Essays In Philosophy

by Swami Sivananda

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Book Code: ES42
111 pages
ISBN: 8170521955
Book Dimensions: 8.5 x 5.5 x 0.20 inches
Shipping Weight: 130 grams

Table of Contents

About This Book (Back Cover)  
Philosophy and Teachings of Sivananda (6)
What is Philosophy? (8)

Chapter I


The Indian Philosopher and the Philosophy of Life 17
Branches of Philosophy 20
Epistemology or Theory of Knowledge 22
Logic and the Laws of Thought 23
Ethics or Moral Philosophy 24
The Problem of Good and Evil 27
Eschatology 28
Teleology 30

Chapter II

Science, and Philosophy 31
Science of Religion 31
Limitations of Science 32
Religion and Philosophy 33
Religion and the Modern Temper 35

Chapter III

The Prime Mover Unmoved 36
Nature of God 37
Proofs for the Existence of God 38
Nature of the Reality 40
Individual Consciousness and the Ultimate Reality 42

Chapter IV

Appearance and Reality 44
The Nature of the Universe 45
The Doctrine of Maya 47

Chapter V

Man, His Metaphysical Significance 52
Analysis of the Self 54

Chapter VI

Personality and Individuality 55
The Importance of Intuition 59
The Nature and Value of Intuition 62
Claims of Intuition 66
The Critique of Reason 68
Limitations of Intellect 70

Chapter VII

Cosmic Consciousness 72
The Experience of the Real 73
The Method of Mental Evolution 78


Gist of Western Philosophy 80
Western Philosophic Thought 82
Critical Appreciation of Western Philosophy 82
Diverse Philosophic “Isms” 84
Determinism and Free will 85
The Law of Cause and Effect 87


Zeno of Elea 89
Socrates 89
Plato 90
Aristotle 92
Bruno Giordano 93
Francis Bacon 94
Descrates, Rene 95
Berkeley, George, D.P 96
Hume, David 97
Immanual Kant 98
Hegel 99
Arthur Schopenhauer 99
James William 100
Bradley, Francis Herbert 101
Bergson, Henri Louis 101
Alexander, Samuel, O.M., LL.D., D.LITT 102
Saint Bonaventure 103
Swedenberg Emmanuel 103
Montaigne Michel De 104
Sir Oliver Lodge 105
Adler Alfred 105
Sir Alexander Fleming 106
Pascal, Blaise 107
Lotze, Rudolph Herman 107


About This Book

This illuminating volume has been specially written for those who are soaked in Western philosophic thought and the scientific method of arriving at conclusions. These Essays in Philosophy are not based on mere belief or superstition, not on mere scriptural injunctions and declarations, but on good reason backed by the personal experiences of a living Sage of Self-realisation. As such, they are bound to appeal to, and transform, people of all shades of thought and opinion.

These essays were first serially published in the monthly Journal of the Durban Branch of the Divine Life Society, THE PATH TO GOD-REALISATION, and have had a very good reception in South Africa, especially in view of the fact that the use of Sanskrit technical terms, inevitable in most dissertations based on Oriental Scriptures, has been kept to the barest minimum.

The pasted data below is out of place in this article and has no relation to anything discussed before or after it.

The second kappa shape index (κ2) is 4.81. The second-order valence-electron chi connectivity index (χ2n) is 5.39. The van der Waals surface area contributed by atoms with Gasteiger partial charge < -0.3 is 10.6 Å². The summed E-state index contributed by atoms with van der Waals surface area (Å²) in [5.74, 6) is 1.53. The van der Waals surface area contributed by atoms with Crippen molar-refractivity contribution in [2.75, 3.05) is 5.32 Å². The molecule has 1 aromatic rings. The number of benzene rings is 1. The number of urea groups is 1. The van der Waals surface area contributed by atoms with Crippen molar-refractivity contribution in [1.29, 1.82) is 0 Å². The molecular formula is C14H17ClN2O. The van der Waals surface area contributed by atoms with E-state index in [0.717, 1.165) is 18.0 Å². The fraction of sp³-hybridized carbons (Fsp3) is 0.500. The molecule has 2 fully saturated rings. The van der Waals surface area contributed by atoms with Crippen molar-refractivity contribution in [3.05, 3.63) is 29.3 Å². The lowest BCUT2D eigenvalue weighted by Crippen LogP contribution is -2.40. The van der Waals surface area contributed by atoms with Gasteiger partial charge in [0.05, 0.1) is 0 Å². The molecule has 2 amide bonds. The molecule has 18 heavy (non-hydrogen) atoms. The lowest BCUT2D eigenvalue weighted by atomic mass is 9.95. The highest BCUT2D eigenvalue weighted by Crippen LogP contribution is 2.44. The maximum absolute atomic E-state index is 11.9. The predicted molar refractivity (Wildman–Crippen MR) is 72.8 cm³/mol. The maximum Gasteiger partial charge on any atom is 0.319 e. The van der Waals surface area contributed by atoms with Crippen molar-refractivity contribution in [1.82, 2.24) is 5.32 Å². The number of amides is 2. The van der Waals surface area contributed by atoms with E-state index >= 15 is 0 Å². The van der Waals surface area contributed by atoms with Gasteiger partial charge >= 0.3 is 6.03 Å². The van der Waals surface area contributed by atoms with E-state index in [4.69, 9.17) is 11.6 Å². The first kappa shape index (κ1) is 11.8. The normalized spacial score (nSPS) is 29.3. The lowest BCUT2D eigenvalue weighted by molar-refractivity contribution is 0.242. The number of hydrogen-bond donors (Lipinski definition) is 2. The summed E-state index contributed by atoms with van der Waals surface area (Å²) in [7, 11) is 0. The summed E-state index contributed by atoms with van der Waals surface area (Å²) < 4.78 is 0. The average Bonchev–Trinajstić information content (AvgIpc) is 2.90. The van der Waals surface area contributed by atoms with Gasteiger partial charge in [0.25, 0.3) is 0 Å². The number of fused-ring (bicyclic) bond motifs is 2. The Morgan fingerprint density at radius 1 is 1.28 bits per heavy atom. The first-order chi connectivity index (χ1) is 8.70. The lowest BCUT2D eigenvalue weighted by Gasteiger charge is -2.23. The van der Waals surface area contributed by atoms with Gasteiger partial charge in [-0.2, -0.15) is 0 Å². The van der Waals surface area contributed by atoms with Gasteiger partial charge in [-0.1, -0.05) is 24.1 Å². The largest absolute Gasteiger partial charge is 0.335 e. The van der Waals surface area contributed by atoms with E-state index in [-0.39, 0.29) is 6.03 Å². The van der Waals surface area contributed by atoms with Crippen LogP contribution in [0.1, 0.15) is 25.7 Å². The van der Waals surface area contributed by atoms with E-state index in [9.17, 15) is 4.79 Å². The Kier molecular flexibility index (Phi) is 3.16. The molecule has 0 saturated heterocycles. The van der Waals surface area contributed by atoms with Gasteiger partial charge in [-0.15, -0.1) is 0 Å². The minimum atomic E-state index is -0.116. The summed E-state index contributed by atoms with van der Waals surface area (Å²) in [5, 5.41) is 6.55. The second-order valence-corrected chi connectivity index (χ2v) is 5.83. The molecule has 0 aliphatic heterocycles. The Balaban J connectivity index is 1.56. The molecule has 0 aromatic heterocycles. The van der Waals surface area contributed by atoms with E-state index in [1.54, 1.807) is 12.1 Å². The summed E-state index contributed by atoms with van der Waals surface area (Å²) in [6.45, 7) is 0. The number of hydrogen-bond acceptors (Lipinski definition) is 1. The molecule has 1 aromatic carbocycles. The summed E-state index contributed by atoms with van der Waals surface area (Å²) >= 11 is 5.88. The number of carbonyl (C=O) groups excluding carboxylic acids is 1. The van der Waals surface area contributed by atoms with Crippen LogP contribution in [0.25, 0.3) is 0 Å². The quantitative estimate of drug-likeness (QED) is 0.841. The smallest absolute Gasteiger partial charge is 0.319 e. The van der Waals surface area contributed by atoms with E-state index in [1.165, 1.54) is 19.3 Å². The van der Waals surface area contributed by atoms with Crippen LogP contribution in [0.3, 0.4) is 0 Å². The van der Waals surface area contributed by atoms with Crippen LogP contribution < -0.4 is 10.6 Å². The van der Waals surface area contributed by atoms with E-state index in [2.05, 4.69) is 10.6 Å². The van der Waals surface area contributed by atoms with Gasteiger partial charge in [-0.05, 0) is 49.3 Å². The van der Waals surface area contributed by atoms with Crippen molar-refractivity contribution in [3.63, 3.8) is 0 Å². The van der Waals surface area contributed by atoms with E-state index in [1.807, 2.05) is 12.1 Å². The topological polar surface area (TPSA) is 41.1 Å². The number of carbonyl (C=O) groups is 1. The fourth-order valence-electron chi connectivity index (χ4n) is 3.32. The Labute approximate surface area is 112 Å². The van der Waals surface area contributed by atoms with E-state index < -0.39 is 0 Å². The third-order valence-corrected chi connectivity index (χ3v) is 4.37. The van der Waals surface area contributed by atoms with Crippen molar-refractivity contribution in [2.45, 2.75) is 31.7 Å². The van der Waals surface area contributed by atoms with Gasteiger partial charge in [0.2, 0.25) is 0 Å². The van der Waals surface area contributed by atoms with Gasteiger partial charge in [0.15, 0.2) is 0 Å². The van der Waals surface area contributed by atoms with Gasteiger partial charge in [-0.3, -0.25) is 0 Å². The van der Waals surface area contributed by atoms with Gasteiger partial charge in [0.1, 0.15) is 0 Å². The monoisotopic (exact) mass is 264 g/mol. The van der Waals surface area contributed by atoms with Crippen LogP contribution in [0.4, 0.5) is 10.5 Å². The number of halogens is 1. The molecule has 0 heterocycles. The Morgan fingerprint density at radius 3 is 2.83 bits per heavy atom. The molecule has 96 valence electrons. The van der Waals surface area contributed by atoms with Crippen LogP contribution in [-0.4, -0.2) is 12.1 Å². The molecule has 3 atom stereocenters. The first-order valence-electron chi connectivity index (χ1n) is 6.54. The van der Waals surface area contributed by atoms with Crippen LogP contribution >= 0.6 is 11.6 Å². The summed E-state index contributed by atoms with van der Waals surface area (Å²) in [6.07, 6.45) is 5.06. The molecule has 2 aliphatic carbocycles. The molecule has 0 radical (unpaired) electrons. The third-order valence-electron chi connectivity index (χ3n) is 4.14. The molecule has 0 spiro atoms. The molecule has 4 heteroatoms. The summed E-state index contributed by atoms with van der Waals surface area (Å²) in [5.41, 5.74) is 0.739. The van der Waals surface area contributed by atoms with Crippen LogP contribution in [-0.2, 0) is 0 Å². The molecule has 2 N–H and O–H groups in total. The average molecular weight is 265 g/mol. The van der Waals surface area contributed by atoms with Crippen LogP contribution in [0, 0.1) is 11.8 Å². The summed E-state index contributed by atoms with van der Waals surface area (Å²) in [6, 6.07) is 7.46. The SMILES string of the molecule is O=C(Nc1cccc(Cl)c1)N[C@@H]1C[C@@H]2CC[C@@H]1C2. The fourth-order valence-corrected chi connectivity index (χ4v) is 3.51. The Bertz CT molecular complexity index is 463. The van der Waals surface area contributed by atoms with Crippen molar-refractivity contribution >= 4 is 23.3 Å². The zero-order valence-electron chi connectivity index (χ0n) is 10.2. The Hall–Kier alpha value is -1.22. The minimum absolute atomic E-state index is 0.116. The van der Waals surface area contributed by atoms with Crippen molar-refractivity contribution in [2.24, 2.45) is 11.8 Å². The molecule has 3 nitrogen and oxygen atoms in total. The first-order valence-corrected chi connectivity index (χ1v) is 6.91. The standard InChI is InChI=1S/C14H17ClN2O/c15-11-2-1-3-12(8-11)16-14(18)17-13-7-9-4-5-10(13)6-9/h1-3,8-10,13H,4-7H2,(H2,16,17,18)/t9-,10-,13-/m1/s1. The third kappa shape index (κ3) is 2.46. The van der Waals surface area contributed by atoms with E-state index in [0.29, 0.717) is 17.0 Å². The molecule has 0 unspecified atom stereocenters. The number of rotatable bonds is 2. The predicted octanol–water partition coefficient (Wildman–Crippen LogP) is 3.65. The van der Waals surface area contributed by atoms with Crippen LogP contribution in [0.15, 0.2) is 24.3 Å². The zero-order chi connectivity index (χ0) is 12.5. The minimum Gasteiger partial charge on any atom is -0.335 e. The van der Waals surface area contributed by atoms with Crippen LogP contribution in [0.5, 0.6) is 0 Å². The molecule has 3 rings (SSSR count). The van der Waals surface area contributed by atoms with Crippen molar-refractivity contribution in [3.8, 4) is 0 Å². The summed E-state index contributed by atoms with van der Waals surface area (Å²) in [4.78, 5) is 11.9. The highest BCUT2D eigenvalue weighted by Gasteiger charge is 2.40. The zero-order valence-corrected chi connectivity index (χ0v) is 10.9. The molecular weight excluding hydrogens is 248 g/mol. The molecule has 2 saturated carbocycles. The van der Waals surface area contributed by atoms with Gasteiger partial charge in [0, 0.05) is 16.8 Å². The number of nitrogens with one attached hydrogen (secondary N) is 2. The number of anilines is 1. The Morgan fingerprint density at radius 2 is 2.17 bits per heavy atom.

We do hope that this presentation will appeal to the mind and the heart of modern English-educated youth of all nations.

Philosophy and Teachings of Sivananda

(Sri Swami Satchidananda)

There is an innate urge in everyone to attain Immortality, higher Knowledge and eternal Bliss. This gives the clue that Brahman exists.

In dream you are distinct from the physical body. In deep sleep you are distinct from the body and mind; and yet you enjoy peace independent of objects. This gives the clue that you are in essence Atma or the Imperishable, Immortal Self.

The Supreme Reality is Self-luminous, Self-contained. It is Sat-Chit-Ananda. It is all-full. It is Perfect. By realising this Brahman alone you can attain Liberation.

The impure mind is the cause of bondage and the pure mind is the cause of liberation. It is the mind that creates the world. There is no world in deep sleep when there is no mind.

Sorrow has the body as its cause. The body has Karma for its cause. Karma proceeds from the notion of “I”. The idea of “I” has ignorance for its cause. The erroneous notion that “I am the body” is called Avidya or ignorance. It binds the man. “I am not this body, but blissful, all-pervading Atman”—this is called Knowledge. This will liberate you.

A life of right conduct is a necessary factor in the enquiry into and discovery of Atman or Brahman, the source and basis for this world, body and mind.

Righteousness forms the bedrock of all religions. Righteousness is the divine path. Dharma is the perfect pattern of life.

Serve, love, sing, give, purify, meditate, realise. Be good. Do good. Be kind. Be compassionate. Be honest. Be sincere. Be truthful. Be bold. Be pure. Be virtuous. Develop the Four Means. Enquire “Who am I?” Know the Self and be free. This is the essence of Sadhana.

Karma Yoga, Bhakti Yoga and Raja Yoga are the means to Jnana. Karma removes the impurities of the mind. Bhakti Yoga removes the oscillation of the mind and softens the heart. Raja Yoga steadies the mind. Karma, Bhakti, Yoga and Jnana do not mutually exclude each other. Bhakti is not divorced from Jnana; on the contrary Jnana intensifies Bhakti. Para Bhakti and Jnana are one.

Moksha or Liberation is not a thing to be attained. It is already there. You will have to know that you are identical with the Supreme Reality through intuition.

Samadhi is an experience in which the aspirant feels his oneness with Brahman or the Supreme Reality. Samadhi is intense awareness of the Reality. It is the Highest intuition. It is an experience of fullness. It transcends duality of all kinds. He who has experienced Samadhi becomes wise and illumined.

May you be established in Samadhi through discrimination, dispassion, serenity, intense yearning for liberation and the Grace of the Lord!

What Is Philosophy?

(Sri Sudarshan Sharma, M.A.)

“Come now, and let us reason
together, saith the Lord.” —Isaiah i, 18.